Her Story is one of the year’s best and most interesting games, a detective story that’s as much about piecing together your own place in its puzzle as it is the person you’re ‘investigating’. It plays with the nature of detective fiction without necessarily being a whodunnit, is a period piece which doesn’t peddle cheap nostalgia, and is quite possibly the most dissonance-free title I’ve ever played.
Her Story’s setup is as high-concept as its mechanics are rooted in low-tech. Your role (‘job’ is perhaps too strong a word) is to dig through old interview footage taken from a police investigation and piece together what happened. The interface is simple: it’s an old PC desktop, resplendent in its low-res non-glory and belonging to South East Constabulary. On said desktop are a couple of word docs, a simple (if illustrative) game, a clock, a database tracker, and of course the database that goes with it. The latter holds the original investigation footage: plentiful but short snapshots, many only seconds long and few over a minute in length, of interviews recorded during the summer of 1994 with a woman whose husband has gone missing in suspicious circumstances.
Accessing the database isn’t a matter of watching chronologically-ordered tapes, however: instead tags are assigned to each clip, denoting words or phrases used within them. Naturally this means you’re going to be seeing the investigation in non-linear fragments: timestamps help players mentally order the interviews, as do the changing nature of the interviewee’s clothing and hair. The keywords are the clues you need to input into the search bar to uncover more unseen videos: ‘Murder’ is the first one suggested, and what it dredges up sees the investigation – and your role within it – snowball.
It’s an FMV game, then, but with the rather novel advantage of the live video working in its favour rather than detracting from it. (There’s also something delicious about FMV, once touted as the future of the industry, being used so well to represent the past). It’s a game of performances, and how they change: both in terms of the player and the interviewee, whose marked variation in behaviour hints that she knows – and will eventually show – more than she’s letting on.
That central performance, by actor and musician Viva Seifert, is strong, which is handy as the entire experience hinges upon it. While I’m not convinced that some of the occasional bad acting on show is just due to her character needing to put up a front, in general she oscillates well from scared to intimidating, concerned to calculating, and many things in between. Her Story’s clever conceit helps get the best out of her performance, jumping between her testimony as it encompasses changing interview days and environments, swinging moods, and bizarre-seeming non-sequiturs (or are they?). She comes across as the ultimate unreliable narrator, a fantasist if not necessarily an outright liar, whose sole recorded input (the officers don’t speak) is well-acted enough to be deciphered verbally and non-verbally.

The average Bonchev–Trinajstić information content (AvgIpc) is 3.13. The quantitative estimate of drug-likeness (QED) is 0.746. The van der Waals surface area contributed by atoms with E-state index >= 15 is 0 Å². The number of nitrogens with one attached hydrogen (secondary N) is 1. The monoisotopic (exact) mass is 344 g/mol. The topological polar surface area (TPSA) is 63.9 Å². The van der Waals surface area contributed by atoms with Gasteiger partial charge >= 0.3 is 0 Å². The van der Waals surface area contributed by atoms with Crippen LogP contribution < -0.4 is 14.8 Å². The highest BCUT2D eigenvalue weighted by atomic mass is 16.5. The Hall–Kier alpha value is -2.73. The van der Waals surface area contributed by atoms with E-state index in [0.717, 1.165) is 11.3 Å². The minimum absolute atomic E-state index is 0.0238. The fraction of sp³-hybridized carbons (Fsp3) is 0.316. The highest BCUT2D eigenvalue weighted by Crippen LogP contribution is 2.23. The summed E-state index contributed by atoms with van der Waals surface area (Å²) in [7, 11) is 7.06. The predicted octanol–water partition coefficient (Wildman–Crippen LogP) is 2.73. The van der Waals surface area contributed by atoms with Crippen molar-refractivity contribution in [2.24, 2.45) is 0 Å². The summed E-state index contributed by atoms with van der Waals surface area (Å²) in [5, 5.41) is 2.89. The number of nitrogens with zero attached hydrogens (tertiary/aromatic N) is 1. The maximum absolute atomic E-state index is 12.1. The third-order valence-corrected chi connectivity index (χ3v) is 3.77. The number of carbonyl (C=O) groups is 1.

Her Story’s triumph, however, is that the key to working out the game’s secrets is not just found in her changing character, but also yours. When you begin playing you’ll be in the sort of detective mode that Rocksteady can only dream of: I don’t know anybody who has played it who hasn’t got a notebook full of incidents, key phrases, and half-baked working theories. As the game progresses, dragging players (and their assumptions) back and forth along the timeline, playing top cop gives way for something more subtle than just working out what’s gone on. How many of your conclusions are based on the evidence, and how many are based on your own biases and assumptions? Her Story’s brilliance is found in the fact there is no player character: only your actual ideals and other internalisations. Games often challenge reflexes, or wit. They rarely challenge a sense of self. The database tracker, which flicks cells from brown to green when a video has been unearthed, soon becomes a real-time measure of obsession.
It’s a cold case – the 90s references to Princess Diana, certain models of cars, etc are used sparingly but effectively – but it engages in a way that makes it difficult to think of anything else while you’re playing. Her Story is pure agency: your clues, your deductions, your thinking. But it manipulates you as much you it, toying with ideas of storytelling, ideation, imagination, and your position as a reader or player of fiction in the story itself. What starts as a detective drama ends with you questioning who you’re playing as at all. A powerful achievement for a game ostensibly about ordering a video library.
A late reveal sticks in the craw somewhat, especially in a game which expertly dissects the nature of identity. So too does the rather heavy-handed reflections in the screen that occasionally appear – mirrors being a prevailing theme – which provide a glimpse at ‘you’. But these are small missteps, and they don’t stop Her Story from being utterly unique.
Version Tested: PC